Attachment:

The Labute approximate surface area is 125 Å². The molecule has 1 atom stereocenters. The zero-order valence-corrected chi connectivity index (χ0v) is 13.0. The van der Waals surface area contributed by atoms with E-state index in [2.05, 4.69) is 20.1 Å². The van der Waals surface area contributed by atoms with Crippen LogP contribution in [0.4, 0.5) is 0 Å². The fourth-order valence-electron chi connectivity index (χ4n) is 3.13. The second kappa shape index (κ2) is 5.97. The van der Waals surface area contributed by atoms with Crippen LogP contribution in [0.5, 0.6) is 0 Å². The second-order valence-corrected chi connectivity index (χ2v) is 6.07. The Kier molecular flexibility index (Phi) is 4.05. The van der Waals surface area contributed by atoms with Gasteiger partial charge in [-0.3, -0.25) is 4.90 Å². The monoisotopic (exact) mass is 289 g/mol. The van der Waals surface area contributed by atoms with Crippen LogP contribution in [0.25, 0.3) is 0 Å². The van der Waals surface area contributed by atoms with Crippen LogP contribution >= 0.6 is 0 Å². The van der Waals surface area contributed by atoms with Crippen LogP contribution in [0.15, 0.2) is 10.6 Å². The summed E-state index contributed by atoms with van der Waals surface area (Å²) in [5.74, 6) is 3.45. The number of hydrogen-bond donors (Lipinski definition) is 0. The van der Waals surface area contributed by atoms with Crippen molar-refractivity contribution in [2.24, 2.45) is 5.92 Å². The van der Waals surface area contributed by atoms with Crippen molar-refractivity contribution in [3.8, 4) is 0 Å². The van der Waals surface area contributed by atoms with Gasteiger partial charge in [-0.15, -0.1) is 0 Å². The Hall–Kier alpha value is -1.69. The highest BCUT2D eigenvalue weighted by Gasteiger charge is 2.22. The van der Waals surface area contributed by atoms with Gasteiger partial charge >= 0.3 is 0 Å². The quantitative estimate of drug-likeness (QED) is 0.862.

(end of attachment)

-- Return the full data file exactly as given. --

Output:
The Labute approximate surface area is 125 Å². The molecule has 1 atom stereocenters. The zero-order valence-corrected chi connectivity index (χ0v) is 13.0. The van der Waals surface area contributed by atoms with E-state index in [2.05, 4.69) is 20.1 Å². The van der Waals surface area contributed by atoms with Crippen LogP contribution in [0.4, 0.5) is 0 Å². The fourth-order valence-electron chi connectivity index (χ4n) is 3.13. The second kappa shape index (κ2) is 5.97. The van der Waals surface area contributed by atoms with Crippen LogP contribution in [0.5, 0.6) is 0 Å². The second-order valence-corrected chi connectivity index (χ2v) is 6.07. The Kier molecular flexibility index (Phi) is 4.05. The van der Waals surface area contributed by atoms with Gasteiger partial charge in [-0.3, -0.25) is 4.90 Å². The monoisotopic (exact) mass is 289 g/mol. The van der Waals surface area contributed by atoms with Crippen LogP contribution in [0.25, 0.3) is 0 Å². The van der Waals surface area contributed by atoms with Crippen LogP contribution >= 0.6 is 0 Å². The van der Waals surface area contributed by atoms with Crippen LogP contribution in [0.15, 0.2) is 10.6 Å². The summed E-state index contributed by atoms with van der Waals surface area (Å²) in [5.74, 6) is 3.45. The number of hydrogen-bond donors (Lipinski definition) is 0. The van der Waals surface area contributed by atoms with Crippen molar-refractivity contribution in [2.24, 2.45) is 5.92 Å². The van der Waals surface area contributed by atoms with Crippen molar-refractivity contribution in [3.8, 4) is 0 Å². The van der Waals surface area contributed by atoms with Gasteiger partial charge in [-0.15, -0.1) is 0 Å². The Hall–Kier alpha value is -1.69. The highest BCUT2D eigenvalue weighted by Gasteiger charge is 2.22. The van der Waals surface area contributed by atoms with Gasteiger partial charge >= 0.3 is 0 Å². The quantitative estimate of drug-likeness (QED) is 0.862.